The Vegan Society is interested in working with local communities, governments, development agencies, businesses, academics and others to find sustainable local transport and agricultural solutions to dependence on draught animals.
The following article provides further discussion on this subject:
Veganism and ‘draught animals’
By Dr Matthew Cole
There are many issues on which non-vegans attempt to catch us out and expose the ‘impossibility’ of living a purely vegan life. Many of us have experienced accusatory looks at our non-leather footwear or disbelief that we can be sure that our tipple of choice hasn’t been tainted with isinglass finings. The motivation behind these inquisitions into supposed vegan hypocrisy is usually a way of deflecting attention from the discomfort that non-vegans feel about their own exploitative relationships with non-human animals.
However, there are some areas where the vegan goal of ending all forms of exploitation of non-human animals is difficult to achieve in practice. It is in acknowledgement of this that the Vegan Society defines veganism as “a way of living which seeks to exclude, as far as possible and practical, all forms of exploitation of, and cruelty to, animals for food, clothing or any other purpose” (emphasis added).1 One such example is the use of non-human animals as means of agricultural labour and transportation in the developing world, so-called ‘draught animals’.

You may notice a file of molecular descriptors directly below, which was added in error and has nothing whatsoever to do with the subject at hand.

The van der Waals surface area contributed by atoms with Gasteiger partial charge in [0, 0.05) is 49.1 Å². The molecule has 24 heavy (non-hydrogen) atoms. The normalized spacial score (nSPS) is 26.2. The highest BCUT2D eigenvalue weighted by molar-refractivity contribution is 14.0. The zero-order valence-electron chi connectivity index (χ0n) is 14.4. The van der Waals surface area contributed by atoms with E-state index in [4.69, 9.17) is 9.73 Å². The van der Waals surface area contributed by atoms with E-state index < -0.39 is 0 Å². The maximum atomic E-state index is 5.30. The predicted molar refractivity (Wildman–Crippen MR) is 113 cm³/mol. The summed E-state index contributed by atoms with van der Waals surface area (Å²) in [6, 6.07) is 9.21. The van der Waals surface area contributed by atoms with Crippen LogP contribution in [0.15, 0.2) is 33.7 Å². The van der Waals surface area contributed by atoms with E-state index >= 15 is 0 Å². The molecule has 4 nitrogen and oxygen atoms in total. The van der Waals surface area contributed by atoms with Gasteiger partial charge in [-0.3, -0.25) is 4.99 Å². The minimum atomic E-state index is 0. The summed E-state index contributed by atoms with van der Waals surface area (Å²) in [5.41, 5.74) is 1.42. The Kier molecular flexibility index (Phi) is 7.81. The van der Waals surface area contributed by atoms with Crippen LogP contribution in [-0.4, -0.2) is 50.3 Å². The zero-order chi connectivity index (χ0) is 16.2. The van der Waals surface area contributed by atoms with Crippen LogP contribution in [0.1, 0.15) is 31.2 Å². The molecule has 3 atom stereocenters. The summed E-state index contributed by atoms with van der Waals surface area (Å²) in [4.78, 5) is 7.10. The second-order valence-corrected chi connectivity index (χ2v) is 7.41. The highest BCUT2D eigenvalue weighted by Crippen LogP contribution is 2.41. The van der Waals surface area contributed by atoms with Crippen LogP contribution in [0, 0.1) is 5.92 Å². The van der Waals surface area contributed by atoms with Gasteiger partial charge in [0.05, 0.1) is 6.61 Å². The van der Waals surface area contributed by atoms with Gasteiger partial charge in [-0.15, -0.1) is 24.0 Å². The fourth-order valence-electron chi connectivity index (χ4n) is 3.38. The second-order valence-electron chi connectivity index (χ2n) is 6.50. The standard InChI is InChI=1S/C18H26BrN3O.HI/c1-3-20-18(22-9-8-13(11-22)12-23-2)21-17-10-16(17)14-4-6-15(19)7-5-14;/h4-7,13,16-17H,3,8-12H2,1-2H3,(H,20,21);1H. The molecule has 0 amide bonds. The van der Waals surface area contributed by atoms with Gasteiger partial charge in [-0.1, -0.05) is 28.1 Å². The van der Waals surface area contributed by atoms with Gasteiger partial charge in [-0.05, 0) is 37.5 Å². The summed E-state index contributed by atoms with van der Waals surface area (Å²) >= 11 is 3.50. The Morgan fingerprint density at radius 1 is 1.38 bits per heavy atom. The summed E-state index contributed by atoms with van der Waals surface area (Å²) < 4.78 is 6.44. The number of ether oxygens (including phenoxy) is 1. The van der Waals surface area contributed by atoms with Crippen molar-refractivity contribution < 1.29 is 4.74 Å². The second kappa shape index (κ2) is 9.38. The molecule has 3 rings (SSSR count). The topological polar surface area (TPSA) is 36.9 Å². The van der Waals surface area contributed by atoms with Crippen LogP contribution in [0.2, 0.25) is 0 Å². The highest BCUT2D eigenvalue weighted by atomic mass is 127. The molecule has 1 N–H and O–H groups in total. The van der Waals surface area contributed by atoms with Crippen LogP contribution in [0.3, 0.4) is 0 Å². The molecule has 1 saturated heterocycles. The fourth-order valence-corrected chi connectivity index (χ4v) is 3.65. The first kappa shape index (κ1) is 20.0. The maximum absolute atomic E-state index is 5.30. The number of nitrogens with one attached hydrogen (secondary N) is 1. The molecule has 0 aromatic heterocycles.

Most human societies, including the UK, have long histories of dependence on other animals, including ‘draught animals’. The Vegan Society works tirelessly to untangle the deeply embedded patterns of non-human animal exploitation in the UK. While other animals are less often exploited for their labour power in the UK today, there remain instances where it is extremely difficult to avoid involvement in the suffering or killing of other animals, and where it is more difficult for vegan ethics to have an immediate effect in alleviating that suffering. For example, vegans and non-vegans alike rely on roads for personal transport and/or delivery of goods and services in the UK, which entail the death and injury of millions of non-human animals every year.2
However, these problems do not negate the efforts of vegans to avoid animal exploitation in other areas, such as choice of diet, clothing, toiletries or cosmetics. The goal of living a life that does not cause any suffering to others is very probably impossible to achieve. But that does not give us the right to carelessly act cruelly or exploitatively to others when we do have a choice. In most cases, we most definitely do have that choice to act compassionately.
The use of ‘draught animals’ is no exception to these general principles, and the fact that there may be difficulties in ending the use of ‘draught animals’ does not undermine the ethical force of veganism. The challenge is to research and provide sustainable development solutions that minimise the use of ‘draught animals’, with a long-term goal to end human dependence on them.